2019 LP Gas Rising Leader: Brian Sora

February 20, 2019 By    

The essentials: Age 29; director of operations at DiLeo Gas Inc. in Worcester, Massachusetts

Years in the propane industry: 3

How did you get your start in the propane industry?

I was originally offered a position three years ago from Paul and Harry DiLeo, two brothers who had recently purchased their father’s propane company. Their vision was to increase the organization’s market share with an aggressive growth strategy that would require more management assistance and an outsider’s perspective. My work background was in operations and sales, and because of this they thought I would be able to successfully wear the multiple hats they would need. After researching a bit about the industry and sharing the same management philosophy with Paul and Harry, I quickly accepted the position. I began mostly working with customers and scheduling deliveries, as well as other office manager-related roles. I quickly learned the ins and outs of the propane industry, and that helped me increase my role to other aspects of the business – like inside sales and managing the installation and service teams. By completing my graduate studies and receiving my master’s while working full time, I was able to apply what I learned to the business in real time, and soon increased my role in the organization to where it is today.

What is your vision for growing your company and how can you as an individual help to achieve that vision?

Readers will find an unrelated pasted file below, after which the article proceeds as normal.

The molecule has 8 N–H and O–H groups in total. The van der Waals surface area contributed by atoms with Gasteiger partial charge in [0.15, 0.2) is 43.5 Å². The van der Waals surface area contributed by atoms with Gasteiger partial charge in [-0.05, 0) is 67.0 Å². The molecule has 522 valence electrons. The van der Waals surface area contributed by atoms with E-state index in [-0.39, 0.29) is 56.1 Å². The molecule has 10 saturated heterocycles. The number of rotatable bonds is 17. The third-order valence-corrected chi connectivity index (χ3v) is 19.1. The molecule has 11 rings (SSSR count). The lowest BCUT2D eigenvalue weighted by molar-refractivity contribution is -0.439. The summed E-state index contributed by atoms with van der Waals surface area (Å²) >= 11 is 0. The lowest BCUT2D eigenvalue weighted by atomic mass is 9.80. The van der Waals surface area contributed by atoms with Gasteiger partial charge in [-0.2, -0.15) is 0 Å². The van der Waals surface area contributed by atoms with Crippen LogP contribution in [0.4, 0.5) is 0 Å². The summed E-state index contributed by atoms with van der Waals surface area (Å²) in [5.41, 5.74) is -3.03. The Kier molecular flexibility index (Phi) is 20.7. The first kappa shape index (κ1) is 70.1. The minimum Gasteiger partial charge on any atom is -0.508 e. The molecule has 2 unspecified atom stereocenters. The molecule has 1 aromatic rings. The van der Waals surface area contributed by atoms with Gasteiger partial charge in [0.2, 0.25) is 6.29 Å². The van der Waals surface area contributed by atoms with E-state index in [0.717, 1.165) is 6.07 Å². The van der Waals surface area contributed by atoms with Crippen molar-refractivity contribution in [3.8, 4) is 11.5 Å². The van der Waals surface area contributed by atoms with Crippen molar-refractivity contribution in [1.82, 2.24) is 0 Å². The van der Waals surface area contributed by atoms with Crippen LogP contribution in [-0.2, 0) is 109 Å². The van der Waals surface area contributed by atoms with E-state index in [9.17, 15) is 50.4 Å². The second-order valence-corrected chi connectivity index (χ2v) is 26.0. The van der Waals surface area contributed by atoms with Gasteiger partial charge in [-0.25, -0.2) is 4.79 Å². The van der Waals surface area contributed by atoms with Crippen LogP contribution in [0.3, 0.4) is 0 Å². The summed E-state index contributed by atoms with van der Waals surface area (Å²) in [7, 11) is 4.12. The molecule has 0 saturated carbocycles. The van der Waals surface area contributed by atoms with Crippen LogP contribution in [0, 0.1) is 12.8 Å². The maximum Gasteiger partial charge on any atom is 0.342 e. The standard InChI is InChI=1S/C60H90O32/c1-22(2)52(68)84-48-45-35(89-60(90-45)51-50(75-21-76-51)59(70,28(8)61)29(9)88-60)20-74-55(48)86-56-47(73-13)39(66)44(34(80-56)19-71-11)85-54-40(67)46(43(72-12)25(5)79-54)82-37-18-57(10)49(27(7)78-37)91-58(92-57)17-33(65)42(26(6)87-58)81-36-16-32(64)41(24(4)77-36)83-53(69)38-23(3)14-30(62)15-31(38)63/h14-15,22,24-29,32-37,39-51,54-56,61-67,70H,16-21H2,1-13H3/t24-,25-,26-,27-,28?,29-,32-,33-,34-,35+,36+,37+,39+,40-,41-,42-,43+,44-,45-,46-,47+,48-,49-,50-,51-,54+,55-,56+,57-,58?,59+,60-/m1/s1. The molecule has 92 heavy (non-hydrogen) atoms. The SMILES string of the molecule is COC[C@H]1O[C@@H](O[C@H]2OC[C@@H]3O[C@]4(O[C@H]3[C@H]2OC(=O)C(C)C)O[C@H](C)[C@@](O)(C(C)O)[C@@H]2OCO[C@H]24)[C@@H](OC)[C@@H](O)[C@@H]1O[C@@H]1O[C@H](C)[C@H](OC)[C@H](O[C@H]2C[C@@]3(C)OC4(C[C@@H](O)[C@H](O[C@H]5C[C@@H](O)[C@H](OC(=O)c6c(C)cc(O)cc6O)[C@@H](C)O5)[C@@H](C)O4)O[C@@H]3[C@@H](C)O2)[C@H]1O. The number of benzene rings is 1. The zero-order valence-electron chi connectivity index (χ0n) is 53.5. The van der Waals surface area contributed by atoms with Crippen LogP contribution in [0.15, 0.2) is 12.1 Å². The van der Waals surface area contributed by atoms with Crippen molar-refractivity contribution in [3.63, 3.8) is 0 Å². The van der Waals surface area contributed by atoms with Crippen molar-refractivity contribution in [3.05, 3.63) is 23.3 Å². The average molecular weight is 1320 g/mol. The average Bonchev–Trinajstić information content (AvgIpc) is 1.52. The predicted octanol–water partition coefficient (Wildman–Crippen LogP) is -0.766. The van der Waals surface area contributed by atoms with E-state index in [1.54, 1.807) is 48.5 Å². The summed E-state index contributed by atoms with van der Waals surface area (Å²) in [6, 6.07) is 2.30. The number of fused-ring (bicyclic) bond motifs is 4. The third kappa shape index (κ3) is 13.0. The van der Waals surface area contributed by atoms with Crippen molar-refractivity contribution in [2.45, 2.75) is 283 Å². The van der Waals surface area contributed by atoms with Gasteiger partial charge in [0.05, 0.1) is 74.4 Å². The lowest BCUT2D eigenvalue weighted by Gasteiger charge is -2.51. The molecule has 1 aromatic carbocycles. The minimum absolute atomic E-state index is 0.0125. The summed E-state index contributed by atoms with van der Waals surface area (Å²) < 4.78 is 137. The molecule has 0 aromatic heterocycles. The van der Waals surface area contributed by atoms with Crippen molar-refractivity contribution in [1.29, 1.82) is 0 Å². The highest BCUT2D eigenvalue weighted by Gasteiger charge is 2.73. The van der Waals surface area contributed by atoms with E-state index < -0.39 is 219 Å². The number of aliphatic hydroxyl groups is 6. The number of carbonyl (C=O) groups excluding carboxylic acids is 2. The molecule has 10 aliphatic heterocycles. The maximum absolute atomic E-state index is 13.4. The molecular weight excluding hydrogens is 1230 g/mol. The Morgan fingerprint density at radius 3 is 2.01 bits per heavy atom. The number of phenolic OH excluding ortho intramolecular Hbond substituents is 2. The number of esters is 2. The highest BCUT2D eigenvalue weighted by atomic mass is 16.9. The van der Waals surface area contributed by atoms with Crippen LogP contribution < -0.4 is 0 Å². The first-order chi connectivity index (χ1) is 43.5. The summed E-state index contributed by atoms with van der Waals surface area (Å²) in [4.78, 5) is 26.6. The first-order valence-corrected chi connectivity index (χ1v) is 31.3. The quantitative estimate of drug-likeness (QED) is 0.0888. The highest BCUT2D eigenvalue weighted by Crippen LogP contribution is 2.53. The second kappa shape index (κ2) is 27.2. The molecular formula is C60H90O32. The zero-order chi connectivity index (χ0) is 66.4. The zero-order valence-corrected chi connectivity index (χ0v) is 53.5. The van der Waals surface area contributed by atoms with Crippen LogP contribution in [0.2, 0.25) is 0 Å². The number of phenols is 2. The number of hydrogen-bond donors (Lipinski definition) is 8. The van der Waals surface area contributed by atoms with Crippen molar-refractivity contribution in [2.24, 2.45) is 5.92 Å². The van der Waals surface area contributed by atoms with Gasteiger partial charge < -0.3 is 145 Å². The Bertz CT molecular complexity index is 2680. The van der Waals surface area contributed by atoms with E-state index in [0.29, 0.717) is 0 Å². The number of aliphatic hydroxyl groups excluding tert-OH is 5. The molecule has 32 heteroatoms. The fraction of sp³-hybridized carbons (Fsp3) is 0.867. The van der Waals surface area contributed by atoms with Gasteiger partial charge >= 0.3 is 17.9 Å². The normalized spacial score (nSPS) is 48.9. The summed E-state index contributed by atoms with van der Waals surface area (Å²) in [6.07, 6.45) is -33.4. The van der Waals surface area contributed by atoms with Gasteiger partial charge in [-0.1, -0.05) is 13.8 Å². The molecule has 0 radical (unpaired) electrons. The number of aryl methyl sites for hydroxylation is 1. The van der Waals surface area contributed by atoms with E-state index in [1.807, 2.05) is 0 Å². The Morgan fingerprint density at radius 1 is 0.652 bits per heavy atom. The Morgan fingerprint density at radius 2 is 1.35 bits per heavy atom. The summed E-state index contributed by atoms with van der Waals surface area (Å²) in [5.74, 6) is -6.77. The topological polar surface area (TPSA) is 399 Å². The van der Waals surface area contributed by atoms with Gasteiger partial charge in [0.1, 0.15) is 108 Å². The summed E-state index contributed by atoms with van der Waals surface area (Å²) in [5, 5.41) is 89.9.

My vision for DiLeo Gas is to become one of the largest U.S. retailers while still delivering the family-owned service we have for over 25 years. We understand this is no small feat, but we have a dynamic group of talented employees from all departments that span multiple generations [and] that will provide the infrastructure needed to attain a long-term goal like this. Internally, we need to ensure that employees from all departments and all generations are aware of the company’s vision and make sure everyone is working together functionally.

Externally, we want to continue to have personable interactions with our customers, treating them with the respect they deserve while increasing automation for payments and scheduling for those that are savvy with newer technology. This way, we can decrease the amount of busy work while making room for increased interactions with customers as our base grows.

How can the propane industry prosper in the coming years?

The industry can prosper if it actually listens to perspectives from younger professionals in the industry. Propane has done a great job of increasing the female presence in the industry with its Women in Propane initiatives, something that was long overdue. We need to continue to keep finding ways to better ourselves as a collective unit, and I believe this is the next one to assure we prosper in the years to come. Outwardly, the propane industry still has a lot of opportunity in increasing awareness to new homeowners to its benefits compared to other fuel sources. Even with the steady amount of growth we have seen in New England with propane new construction homes and heating conversions to propane, there is still a general lack of awareness regarding it, or a lack of information. I’m very proud of the dedication our industry has taken to safety, and with the infrastructure issues with natural gas Massachusetts witnessed firsthand this past year our industry should see this as time to further spread awareness as to our product offerings, and that propane really is a family product. There are many opportunities to be had with newer ventures like autogas, but we are still leaving a large piece of market share that is the home heating market that can be attained very quickly if we do our job of showing our superiority over competing sources.